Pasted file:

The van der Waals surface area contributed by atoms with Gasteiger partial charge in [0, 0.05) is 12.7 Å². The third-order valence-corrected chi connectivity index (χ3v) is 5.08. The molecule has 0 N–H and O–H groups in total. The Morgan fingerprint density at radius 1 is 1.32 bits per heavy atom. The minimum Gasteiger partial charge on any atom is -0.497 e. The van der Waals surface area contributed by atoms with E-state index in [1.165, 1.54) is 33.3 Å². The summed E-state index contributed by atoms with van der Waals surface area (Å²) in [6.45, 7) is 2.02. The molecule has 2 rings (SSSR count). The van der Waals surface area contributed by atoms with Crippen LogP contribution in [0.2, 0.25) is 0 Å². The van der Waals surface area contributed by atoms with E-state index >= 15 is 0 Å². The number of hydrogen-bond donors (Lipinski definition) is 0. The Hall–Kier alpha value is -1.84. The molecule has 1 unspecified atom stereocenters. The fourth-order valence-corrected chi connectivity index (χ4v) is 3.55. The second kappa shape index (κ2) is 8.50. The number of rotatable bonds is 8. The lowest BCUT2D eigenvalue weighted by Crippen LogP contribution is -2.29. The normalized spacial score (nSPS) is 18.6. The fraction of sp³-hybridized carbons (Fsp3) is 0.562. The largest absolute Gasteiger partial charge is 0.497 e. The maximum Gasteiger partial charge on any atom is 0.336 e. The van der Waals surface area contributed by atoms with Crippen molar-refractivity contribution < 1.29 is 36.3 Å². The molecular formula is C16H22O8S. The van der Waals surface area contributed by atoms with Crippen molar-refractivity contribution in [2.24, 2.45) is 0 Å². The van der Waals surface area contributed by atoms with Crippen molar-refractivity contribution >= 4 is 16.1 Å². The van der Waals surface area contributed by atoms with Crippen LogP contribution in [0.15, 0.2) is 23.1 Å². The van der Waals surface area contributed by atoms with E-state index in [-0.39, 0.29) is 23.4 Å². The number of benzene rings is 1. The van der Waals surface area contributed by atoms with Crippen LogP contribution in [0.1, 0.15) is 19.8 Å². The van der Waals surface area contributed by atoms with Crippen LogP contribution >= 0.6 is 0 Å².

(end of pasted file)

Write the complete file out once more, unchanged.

The van der Waals surface area contributed by atoms with Gasteiger partial charge in [0, 0.05) is 12.7 Å². The third-order valence-corrected chi connectivity index (χ3v) is 5.08. The molecule has 0 N–H and O–H groups in total. The Morgan fingerprint density at radius 1 is 1.32 bits per heavy atom. The minimum Gasteiger partial charge on any atom is -0.497 e. The van der Waals surface area contributed by atoms with E-state index in [1.165, 1.54) is 33.3 Å². The summed E-state index contributed by atoms with van der Waals surface area (Å²) in [6.45, 7) is 2.02. The molecule has 2 rings (SSSR count). The van der Waals surface area contributed by atoms with Crippen LogP contribution in [0.2, 0.25) is 0 Å². The van der Waals surface area contributed by atoms with E-state index >= 15 is 0 Å². The number of hydrogen-bond donors (Lipinski definition) is 0. The Hall–Kier alpha value is -1.84. The molecule has 1 unspecified atom stereocenters. The fourth-order valence-corrected chi connectivity index (χ4v) is 3.55. The second kappa shape index (κ2) is 8.50. The number of rotatable bonds is 8. The lowest BCUT2D eigenvalue weighted by Crippen LogP contribution is -2.29. The normalized spacial score (nSPS) is 18.6. The fraction of sp³-hybridized carbons (Fsp3) is 0.562. The largest absolute Gasteiger partial charge is 0.497 e. The maximum Gasteiger partial charge on any atom is 0.336 e. The van der Waals surface area contributed by atoms with Crippen molar-refractivity contribution < 1.29 is 36.3 Å². The molecular formula is C16H22O8S. The van der Waals surface area contributed by atoms with Crippen molar-refractivity contribution in [2.24, 2.45) is 0 Å². The van der Waals surface area contributed by atoms with Crippen molar-refractivity contribution >= 4 is 16.1 Å². The van der Waals surface area contributed by atoms with Crippen LogP contribution in [0.15, 0.2) is 23.1 Å². The van der Waals surface area contributed by atoms with E-state index in [-0.39, 0.29) is 23.4 Å². The number of benzene rings is 1. The van der Waals surface area contributed by atoms with Crippen LogP contribution in [0.1, 0.15) is 19.8 Å². The van der Waals surface area contributed by atoms with Crippen LogP contribution >= 0.6 is 0 Å².